Australia must strengthen its military capability in the face of an increasingly complex security environment across the Indo-Pacific, according to Deputy Prime Minister Richard Marles.
(Bloomberg) — Australia must strengthen its military capability in the face of an increasingly complex security environment across the Indo-Pacific, according to Deputy Prime Minister Richard Marles.
“We need to be able to project in a way which would mean that any adversary who was seeking to act against our interest has pause for thought,” Marles, who is also the country’s defense minister, said at an Asia Society event in Melbourne on Wednesday.
Australia’s national security interests weren’t limited to its borders, said Marles, adding that potential adversaries could do harm to the country “without ever having to put foot on our shores.”
His comments follow a series of major reviews by the Australian government into its military capability. The Defence Strategic Review released in April called for major changes to Australia’s military amid China’s build up.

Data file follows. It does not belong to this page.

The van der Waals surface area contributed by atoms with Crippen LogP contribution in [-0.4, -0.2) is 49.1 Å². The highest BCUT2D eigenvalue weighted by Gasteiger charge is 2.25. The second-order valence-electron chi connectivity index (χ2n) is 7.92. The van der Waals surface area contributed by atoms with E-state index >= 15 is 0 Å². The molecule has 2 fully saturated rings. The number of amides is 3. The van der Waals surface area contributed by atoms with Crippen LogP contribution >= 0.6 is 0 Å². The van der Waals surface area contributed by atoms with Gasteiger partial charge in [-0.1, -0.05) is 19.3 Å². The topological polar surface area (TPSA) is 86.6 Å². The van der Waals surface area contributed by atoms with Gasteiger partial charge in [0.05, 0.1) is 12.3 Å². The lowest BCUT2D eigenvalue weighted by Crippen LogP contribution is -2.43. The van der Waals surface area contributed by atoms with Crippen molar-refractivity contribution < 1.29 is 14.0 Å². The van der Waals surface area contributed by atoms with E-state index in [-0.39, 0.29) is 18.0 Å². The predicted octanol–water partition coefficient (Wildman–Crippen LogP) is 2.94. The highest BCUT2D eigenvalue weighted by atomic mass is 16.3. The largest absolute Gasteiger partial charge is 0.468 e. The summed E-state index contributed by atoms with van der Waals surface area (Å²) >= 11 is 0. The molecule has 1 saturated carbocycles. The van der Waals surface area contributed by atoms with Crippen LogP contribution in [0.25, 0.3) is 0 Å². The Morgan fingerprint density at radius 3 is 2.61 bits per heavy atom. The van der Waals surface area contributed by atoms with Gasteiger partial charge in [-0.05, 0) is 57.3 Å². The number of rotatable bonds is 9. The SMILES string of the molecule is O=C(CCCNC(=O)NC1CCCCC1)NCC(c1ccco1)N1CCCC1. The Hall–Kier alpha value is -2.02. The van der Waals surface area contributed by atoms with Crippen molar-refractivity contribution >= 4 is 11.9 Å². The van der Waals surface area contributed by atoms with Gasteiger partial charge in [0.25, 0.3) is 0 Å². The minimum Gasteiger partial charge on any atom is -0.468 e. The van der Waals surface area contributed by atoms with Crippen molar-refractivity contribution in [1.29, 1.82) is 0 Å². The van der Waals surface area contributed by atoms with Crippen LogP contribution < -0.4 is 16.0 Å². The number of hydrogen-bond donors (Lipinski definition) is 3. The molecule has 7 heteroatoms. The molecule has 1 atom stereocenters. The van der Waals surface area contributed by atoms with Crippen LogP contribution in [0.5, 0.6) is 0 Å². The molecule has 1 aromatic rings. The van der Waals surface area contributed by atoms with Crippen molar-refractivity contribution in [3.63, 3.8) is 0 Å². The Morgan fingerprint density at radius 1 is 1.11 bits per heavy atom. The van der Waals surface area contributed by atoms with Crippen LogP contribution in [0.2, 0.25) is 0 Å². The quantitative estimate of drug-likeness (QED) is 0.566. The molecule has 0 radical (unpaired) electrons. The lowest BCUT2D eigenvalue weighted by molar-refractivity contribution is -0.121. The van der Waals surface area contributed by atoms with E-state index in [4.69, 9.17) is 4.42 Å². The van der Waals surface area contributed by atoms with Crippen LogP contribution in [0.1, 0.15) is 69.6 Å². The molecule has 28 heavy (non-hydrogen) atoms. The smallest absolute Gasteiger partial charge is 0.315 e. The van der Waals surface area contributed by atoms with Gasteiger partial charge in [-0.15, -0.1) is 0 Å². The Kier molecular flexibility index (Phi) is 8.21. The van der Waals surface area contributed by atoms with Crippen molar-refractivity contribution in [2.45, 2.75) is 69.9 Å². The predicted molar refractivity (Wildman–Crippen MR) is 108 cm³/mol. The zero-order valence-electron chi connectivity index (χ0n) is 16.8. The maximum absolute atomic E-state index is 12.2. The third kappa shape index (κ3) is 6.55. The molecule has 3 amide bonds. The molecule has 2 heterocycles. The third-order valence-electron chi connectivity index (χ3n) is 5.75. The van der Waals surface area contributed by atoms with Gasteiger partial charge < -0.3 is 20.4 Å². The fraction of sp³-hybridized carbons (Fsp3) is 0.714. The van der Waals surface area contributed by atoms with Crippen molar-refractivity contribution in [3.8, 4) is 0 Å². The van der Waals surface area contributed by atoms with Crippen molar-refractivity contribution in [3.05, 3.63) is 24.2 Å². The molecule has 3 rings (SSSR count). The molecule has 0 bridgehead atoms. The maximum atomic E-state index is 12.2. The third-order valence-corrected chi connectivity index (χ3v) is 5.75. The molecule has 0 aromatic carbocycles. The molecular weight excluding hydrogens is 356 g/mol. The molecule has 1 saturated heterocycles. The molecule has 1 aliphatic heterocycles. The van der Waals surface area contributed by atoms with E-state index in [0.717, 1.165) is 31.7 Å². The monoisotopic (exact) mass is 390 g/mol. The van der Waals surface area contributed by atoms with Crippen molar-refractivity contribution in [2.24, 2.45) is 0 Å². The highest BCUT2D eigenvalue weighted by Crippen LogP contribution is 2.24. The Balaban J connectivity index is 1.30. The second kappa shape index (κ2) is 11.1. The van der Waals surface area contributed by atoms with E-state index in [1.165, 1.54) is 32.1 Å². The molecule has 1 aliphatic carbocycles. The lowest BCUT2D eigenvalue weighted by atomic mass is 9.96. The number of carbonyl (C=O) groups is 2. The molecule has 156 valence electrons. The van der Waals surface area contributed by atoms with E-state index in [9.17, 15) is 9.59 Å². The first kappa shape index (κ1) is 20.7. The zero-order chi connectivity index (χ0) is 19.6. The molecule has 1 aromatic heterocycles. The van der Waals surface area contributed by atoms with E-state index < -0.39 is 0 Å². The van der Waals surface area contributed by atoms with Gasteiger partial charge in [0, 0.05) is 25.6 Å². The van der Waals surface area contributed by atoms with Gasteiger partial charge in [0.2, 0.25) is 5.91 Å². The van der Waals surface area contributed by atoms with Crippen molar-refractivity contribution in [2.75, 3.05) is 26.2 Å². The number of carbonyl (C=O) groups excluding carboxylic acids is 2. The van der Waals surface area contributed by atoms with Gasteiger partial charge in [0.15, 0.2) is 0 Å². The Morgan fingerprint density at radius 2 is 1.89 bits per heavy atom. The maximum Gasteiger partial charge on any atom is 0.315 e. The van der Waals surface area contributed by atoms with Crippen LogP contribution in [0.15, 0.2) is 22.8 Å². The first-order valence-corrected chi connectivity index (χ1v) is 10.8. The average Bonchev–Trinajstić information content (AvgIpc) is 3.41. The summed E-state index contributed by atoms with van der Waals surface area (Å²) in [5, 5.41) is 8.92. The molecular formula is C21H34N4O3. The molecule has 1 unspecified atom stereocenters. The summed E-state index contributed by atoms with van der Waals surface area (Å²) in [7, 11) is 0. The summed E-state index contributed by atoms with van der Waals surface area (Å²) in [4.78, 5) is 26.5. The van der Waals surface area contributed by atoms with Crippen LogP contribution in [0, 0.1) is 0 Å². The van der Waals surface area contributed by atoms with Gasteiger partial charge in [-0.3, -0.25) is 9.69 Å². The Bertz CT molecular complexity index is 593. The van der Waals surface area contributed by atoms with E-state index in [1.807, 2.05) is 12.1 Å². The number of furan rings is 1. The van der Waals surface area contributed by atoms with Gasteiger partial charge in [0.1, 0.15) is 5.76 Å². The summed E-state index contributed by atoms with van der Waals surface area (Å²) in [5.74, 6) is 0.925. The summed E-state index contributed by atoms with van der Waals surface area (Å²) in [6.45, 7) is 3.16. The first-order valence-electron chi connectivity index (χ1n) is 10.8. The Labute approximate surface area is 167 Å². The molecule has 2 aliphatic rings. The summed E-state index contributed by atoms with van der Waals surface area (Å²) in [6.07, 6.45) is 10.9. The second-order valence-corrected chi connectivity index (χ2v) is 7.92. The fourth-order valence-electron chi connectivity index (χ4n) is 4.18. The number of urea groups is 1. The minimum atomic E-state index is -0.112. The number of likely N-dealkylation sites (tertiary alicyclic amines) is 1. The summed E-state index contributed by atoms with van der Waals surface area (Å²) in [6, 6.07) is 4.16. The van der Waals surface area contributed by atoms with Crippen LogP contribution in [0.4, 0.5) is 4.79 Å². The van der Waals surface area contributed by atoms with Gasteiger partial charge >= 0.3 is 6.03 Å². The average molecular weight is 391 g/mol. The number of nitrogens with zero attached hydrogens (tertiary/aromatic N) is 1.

A recent review of Australia’s surface fleet has yet to be released by the government, although some local media reports have suggested a significant reshaping in navy procurement. When asked on Wednesday about that, Marles said the report would be released in early 2024.
Australia’s center-left Labor government has cut back on its land-based army vehicles and increased spending on long-range missiles and domestic military manufacturing. Marles on Wednesday lamented that the country’s weakness in high-tech manufacturing prevents Australia from achieving self-sufficiency in defense production.
“We have to have an economy which is more than mining and agriculture, as important as those are,” Marles said, saying that Australia’s lack of economic complexity was a “real alarm bell.”
The minister said Australia’s diplomatic and strategic choices going forward were not immediately obvious, adding the region was facing the most complex strategic circumstances “since the end of World War II.”
On Australia’s alliance with the US, Marles said Canberra would work with whoever was in the White House following the 2024 election, although he added that former President Donald Trump’s administration had been characterized by “unpredictability.”
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